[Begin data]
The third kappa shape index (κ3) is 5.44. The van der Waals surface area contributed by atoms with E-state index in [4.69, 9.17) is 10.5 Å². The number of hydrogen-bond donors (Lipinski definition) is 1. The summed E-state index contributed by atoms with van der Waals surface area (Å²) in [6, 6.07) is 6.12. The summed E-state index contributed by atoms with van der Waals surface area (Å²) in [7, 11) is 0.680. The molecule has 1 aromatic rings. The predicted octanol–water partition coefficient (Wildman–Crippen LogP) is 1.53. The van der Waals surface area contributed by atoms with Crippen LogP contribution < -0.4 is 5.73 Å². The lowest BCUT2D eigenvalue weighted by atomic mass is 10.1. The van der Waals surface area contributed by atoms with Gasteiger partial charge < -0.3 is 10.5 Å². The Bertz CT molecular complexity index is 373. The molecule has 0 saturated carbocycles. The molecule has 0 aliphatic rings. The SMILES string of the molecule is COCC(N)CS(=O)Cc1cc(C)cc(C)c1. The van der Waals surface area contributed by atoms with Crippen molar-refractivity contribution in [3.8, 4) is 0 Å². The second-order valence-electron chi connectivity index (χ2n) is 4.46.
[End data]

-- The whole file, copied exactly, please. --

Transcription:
The third kappa shape index (κ3) is 5.44. The van der Waals surface area contributed by atoms with E-state index in [4.69, 9.17) is 10.5 Å². The number of hydrogen-bond donors (Lipinski definition) is 1. The summed E-state index contributed by atoms with van der Waals surface area (Å²) in [6, 6.07) is 6.12. The summed E-state index contributed by atoms with van der Waals surface area (Å²) in [7, 11) is 0.680. The molecule has 1 aromatic rings. The predicted octanol–water partition coefficient (Wildman–Crippen LogP) is 1.53. The van der Waals surface area contributed by atoms with Crippen LogP contribution < -0.4 is 5.73 Å². The lowest BCUT2D eigenvalue weighted by atomic mass is 10.1. The van der Waals surface area contributed by atoms with Gasteiger partial charge < -0.3 is 10.5 Å². The Bertz CT molecular complexity index is 373. The molecule has 0 saturated carbocycles. The molecule has 0 aliphatic rings. The SMILES string of the molecule is COCC(N)CS(=O)Cc1cc(C)cc(C)c1. The van der Waals surface area contributed by atoms with Crippen molar-refractivity contribution in [3.8, 4) is 0 Å². The second-order valence-electron chi connectivity index (χ2n) is 4.46.